From the Pembrokeshire Herald of Friday 4th January 1901:
damage to trawlers
Of the great storm last Thursday evening, the men working on the trawlers running out of the port speak with awe, and say that it was the worst experienced for many years. The battered appearance of some of the boats that came in Friday and Saturday spoke volumes as to the severity of the tempest.
On the Japonica, John G. Butler, the skipper, had his hand caught in the winch, and lost two fingers, on Thursday night.
Other trawlers ran to various places for shelter, but as already stated, they all reached Milford safely. After the holidays there was some difficulty experienced in getting the crew together.
From he Pembrokeshire Herald of Friday 5th August 1904:
AN ENGINEER'S MYSTERIOUS DEATH.— When the steam trawler "Japonica" put into dock at seven o'clock on Sunday evening, Skipper George Horth reported that when 210 miles westward of Milford, on the previous Tuesday, the second-engineer, Herbert Callum, had mysteriously disappeared, and it was believed had jumped, or fallen, overboard and been drowned. This was Callum's first voyage on the "Japonica" as he had previously been engaged on the Castle boats. He was very ill whilst out and was last seen lying in his bunk. The weather was quite calm yet a few minutes after he had been seen in his bunk he was missed, and though the ship was searched from stem to stern he could not be found. No one saw him leave his bunk, nor go overboard, yet that he must have done so is evident. The chief engineer, Bob Johns, interviewed by a Herald representative, said the "Japonica" left Milford on Saturday, July 23rd. Callum was on board as second engineer, and said to his chief "I shall never see Milford any more." He said he had been drinking heavily for ten days. On the Monday he complained that he was unwell and asked his chief to let him exchange duties with the trimmer. Callum knew his work well, but on account of his illness the chief consented to the exchange. Callum went to his bunk but was noticed to be very restless. On Tuesday morning at 10.20 he was seen in his bunk by the cook. Twenty minutes later the skipper missed him. A search was instituted, but the missing man could not be found. Whether he went overboard, by accident or intention will now never be known.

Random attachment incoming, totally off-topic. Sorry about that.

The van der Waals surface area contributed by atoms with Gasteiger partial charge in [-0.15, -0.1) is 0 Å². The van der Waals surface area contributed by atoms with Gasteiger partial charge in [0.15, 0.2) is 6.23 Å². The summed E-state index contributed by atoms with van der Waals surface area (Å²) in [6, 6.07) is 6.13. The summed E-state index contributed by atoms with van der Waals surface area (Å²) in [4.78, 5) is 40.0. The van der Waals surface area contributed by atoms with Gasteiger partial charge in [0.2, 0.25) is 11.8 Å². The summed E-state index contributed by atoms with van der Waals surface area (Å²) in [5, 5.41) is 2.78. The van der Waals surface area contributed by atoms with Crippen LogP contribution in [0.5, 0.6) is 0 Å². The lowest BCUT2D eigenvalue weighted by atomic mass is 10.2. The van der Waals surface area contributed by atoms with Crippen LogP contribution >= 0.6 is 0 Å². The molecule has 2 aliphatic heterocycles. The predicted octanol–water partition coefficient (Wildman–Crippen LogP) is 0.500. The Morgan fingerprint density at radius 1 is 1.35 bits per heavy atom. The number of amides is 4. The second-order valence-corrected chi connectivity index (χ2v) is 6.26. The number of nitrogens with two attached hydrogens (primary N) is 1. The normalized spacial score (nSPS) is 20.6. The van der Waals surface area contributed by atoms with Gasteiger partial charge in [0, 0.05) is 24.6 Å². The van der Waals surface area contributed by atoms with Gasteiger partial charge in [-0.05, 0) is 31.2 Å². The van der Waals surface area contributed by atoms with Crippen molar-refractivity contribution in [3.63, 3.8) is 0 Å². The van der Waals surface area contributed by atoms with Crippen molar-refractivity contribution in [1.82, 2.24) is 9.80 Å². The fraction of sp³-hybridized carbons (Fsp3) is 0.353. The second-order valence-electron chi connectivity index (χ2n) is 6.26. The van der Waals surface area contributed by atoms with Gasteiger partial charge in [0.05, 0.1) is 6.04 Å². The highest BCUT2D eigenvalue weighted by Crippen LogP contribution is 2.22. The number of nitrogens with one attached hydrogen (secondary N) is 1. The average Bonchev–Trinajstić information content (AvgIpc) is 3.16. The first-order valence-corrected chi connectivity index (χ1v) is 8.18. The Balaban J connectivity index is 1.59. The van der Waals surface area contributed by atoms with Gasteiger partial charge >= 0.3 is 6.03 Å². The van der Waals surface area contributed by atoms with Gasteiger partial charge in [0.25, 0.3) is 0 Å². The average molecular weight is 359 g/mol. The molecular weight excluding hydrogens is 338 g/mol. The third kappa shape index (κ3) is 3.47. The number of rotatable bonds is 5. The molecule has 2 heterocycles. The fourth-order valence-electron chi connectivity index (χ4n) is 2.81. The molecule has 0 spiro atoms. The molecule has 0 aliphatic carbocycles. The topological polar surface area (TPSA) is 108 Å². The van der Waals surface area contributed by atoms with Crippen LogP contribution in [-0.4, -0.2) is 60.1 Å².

From the Haverfordwest & Milford Haven Telegraph of Wednesday 3rd August 1904:
On Sunday night the steam trawler "Japonica" (Sellick, Morley & Price) arrived in port, and Captain G. Horth reported that the second engineer, named H. D. Callan, was missed aboard on July 26th. It is not known whether the man, who had only shipped this voyage, was overboard, or how he was lost..
From The Scotsman of Saturday 28th November 1914, p.8:
LEITH TRAWLING CAPTAIN CONVICTED.― In Dundee Sheriff Court yesterday, Hector Sinclair, trawling captain, 27 Trinity Crescent, Leith, was charged with having fished within the three-mile limit at Carnoustie while master of the Japonica, of Milford Haven. He pleaded not guilty. After evidence, Sheriff Neish said he had heard that a great many trawlers were taking advantage of the war to fish inshore, and he thought they ought to keep a margin on the right side. He fined the accused £15, or sixty days' imprisonment.